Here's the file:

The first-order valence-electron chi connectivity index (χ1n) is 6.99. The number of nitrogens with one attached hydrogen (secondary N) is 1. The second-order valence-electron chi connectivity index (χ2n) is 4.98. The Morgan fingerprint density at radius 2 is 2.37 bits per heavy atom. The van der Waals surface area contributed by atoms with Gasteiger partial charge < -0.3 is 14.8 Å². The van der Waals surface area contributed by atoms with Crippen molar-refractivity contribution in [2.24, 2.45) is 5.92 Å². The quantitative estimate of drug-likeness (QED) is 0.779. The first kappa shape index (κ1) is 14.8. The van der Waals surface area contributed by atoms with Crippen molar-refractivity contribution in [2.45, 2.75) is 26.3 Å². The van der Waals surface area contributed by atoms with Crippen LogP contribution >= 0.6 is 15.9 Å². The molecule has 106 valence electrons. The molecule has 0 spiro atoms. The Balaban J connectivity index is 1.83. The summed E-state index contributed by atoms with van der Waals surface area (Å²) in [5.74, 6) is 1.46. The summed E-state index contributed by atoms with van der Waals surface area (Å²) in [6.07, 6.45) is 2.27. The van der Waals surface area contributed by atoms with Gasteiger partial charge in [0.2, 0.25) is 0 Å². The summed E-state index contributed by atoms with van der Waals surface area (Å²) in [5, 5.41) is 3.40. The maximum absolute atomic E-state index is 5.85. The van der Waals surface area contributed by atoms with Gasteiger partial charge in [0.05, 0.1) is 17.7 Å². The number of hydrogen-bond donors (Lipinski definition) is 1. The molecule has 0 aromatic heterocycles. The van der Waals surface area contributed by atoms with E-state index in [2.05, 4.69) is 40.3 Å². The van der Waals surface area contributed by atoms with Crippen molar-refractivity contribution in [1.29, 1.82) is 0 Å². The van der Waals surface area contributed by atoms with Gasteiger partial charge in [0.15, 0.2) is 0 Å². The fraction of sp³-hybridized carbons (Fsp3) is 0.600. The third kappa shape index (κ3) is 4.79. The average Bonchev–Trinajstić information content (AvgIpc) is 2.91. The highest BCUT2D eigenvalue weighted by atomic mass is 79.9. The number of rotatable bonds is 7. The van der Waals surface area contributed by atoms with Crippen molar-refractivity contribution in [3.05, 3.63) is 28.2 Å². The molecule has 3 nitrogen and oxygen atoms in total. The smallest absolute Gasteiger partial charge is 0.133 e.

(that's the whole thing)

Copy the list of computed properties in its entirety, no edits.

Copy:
The first-order valence-electron chi connectivity index (χ1n) is 6.99. The number of nitrogens with one attached hydrogen (secondary N) is 1. The second-order valence-electron chi connectivity index (χ2n) is 4.98. The Morgan fingerprint density at radius 2 is 2.37 bits per heavy atom. The van der Waals surface area contributed by atoms with Gasteiger partial charge < -0.3 is 14.8 Å². The van der Waals surface area contributed by atoms with Crippen molar-refractivity contribution in [2.24, 2.45) is 5.92 Å². The quantitative estimate of drug-likeness (QED) is 0.779. The first kappa shape index (κ1) is 14.8. The van der Waals surface area contributed by atoms with Crippen molar-refractivity contribution in [2.45, 2.75) is 26.3 Å². The van der Waals surface area contributed by atoms with Crippen LogP contribution >= 0.6 is 15.9 Å². The molecule has 106 valence electrons. The molecule has 0 spiro atoms. The Balaban J connectivity index is 1.83. The summed E-state index contributed by atoms with van der Waals surface area (Å²) in [5.74, 6) is 1.46. The summed E-state index contributed by atoms with van der Waals surface area (Å²) in [6.07, 6.45) is 2.27. The van der Waals surface area contributed by atoms with Gasteiger partial charge in [0.2, 0.25) is 0 Å². The summed E-state index contributed by atoms with van der Waals surface area (Å²) in [5, 5.41) is 3.40. The maximum absolute atomic E-state index is 5.85. The van der Waals surface area contributed by atoms with Gasteiger partial charge in [0.05, 0.1) is 17.7 Å². The number of hydrogen-bond donors (Lipinski definition) is 1. The molecule has 0 aromatic heterocycles. The van der Waals surface area contributed by atoms with E-state index in [2.05, 4.69) is 40.3 Å². The van der Waals surface area contributed by atoms with Crippen molar-refractivity contribution in [1.29, 1.82) is 0 Å². The van der Waals surface area contributed by atoms with Gasteiger partial charge in [0.15, 0.2) is 0 Å². The fraction of sp³-hybridized carbons (Fsp3) is 0.600. The third kappa shape index (κ3) is 4.79. The average Bonchev–Trinajstić information content (AvgIpc) is 2.91. The highest BCUT2D eigenvalue weighted by atomic mass is 79.9. The number of rotatable bonds is 7. The van der Waals surface area contributed by atoms with Crippen molar-refractivity contribution in [3.05, 3.63) is 28.2 Å². The molecule has 3 nitrogen and oxygen atoms in total. The smallest absolute Gasteiger partial charge is 0.133 e.